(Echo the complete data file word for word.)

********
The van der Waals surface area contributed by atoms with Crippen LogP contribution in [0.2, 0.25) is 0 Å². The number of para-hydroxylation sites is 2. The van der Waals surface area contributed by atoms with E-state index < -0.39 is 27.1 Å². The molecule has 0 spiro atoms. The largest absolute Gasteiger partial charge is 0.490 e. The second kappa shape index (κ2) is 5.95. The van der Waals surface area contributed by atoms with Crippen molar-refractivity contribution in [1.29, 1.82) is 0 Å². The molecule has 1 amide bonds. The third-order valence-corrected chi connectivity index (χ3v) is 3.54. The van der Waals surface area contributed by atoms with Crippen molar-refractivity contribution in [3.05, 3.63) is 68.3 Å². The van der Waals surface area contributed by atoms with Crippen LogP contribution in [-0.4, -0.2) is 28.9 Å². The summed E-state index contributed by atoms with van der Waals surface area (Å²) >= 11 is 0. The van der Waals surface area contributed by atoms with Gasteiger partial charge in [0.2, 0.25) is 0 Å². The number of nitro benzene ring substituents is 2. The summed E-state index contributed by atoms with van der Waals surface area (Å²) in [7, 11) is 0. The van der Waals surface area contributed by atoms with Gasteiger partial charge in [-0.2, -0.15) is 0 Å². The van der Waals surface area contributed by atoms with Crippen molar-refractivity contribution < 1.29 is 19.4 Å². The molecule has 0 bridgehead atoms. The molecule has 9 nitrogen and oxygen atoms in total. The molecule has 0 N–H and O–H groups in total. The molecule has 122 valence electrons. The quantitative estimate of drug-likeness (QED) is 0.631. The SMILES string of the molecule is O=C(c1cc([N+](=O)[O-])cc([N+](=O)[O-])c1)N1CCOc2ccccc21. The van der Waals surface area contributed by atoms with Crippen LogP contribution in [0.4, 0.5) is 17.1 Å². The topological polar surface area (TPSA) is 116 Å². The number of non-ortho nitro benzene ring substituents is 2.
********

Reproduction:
The van der Waals surface area contributed by atoms with Crippen LogP contribution in [0.2, 0.25) is 0 Å². The number of para-hydroxylation sites is 2. The van der Waals surface area contributed by atoms with E-state index < -0.39 is 27.1 Å². The molecule has 0 spiro atoms. The largest absolute Gasteiger partial charge is 0.490 e. The second kappa shape index (κ2) is 5.95. The van der Waals surface area contributed by atoms with Crippen molar-refractivity contribution in [1.29, 1.82) is 0 Å². The molecule has 1 amide bonds. The third-order valence-corrected chi connectivity index (χ3v) is 3.54. The van der Waals surface area contributed by atoms with Crippen molar-refractivity contribution in [3.05, 3.63) is 68.3 Å². The van der Waals surface area contributed by atoms with Crippen LogP contribution in [-0.4, -0.2) is 28.9 Å². The summed E-state index contributed by atoms with van der Waals surface area (Å²) >= 11 is 0. The van der Waals surface area contributed by atoms with Gasteiger partial charge in [0.2, 0.25) is 0 Å². The number of nitro benzene ring substituents is 2. The summed E-state index contributed by atoms with van der Waals surface area (Å²) in [7, 11) is 0. The van der Waals surface area contributed by atoms with Gasteiger partial charge in [-0.2, -0.15) is 0 Å². The van der Waals surface area contributed by atoms with Crippen molar-refractivity contribution < 1.29 is 19.4 Å². The molecule has 0 bridgehead atoms. The molecule has 9 nitrogen and oxygen atoms in total. The molecule has 0 N–H and O–H groups in total. The molecule has 122 valence electrons. The quantitative estimate of drug-likeness (QED) is 0.631. The SMILES string of the molecule is O=C(c1cc([N+](=O)[O-])cc([N+](=O)[O-])c1)N1CCOc2ccccc21. The van der Waals surface area contributed by atoms with Crippen LogP contribution in [0.4, 0.5) is 17.1 Å². The topological polar surface area (TPSA) is 116 Å². The number of non-ortho nitro benzene ring substituents is 2.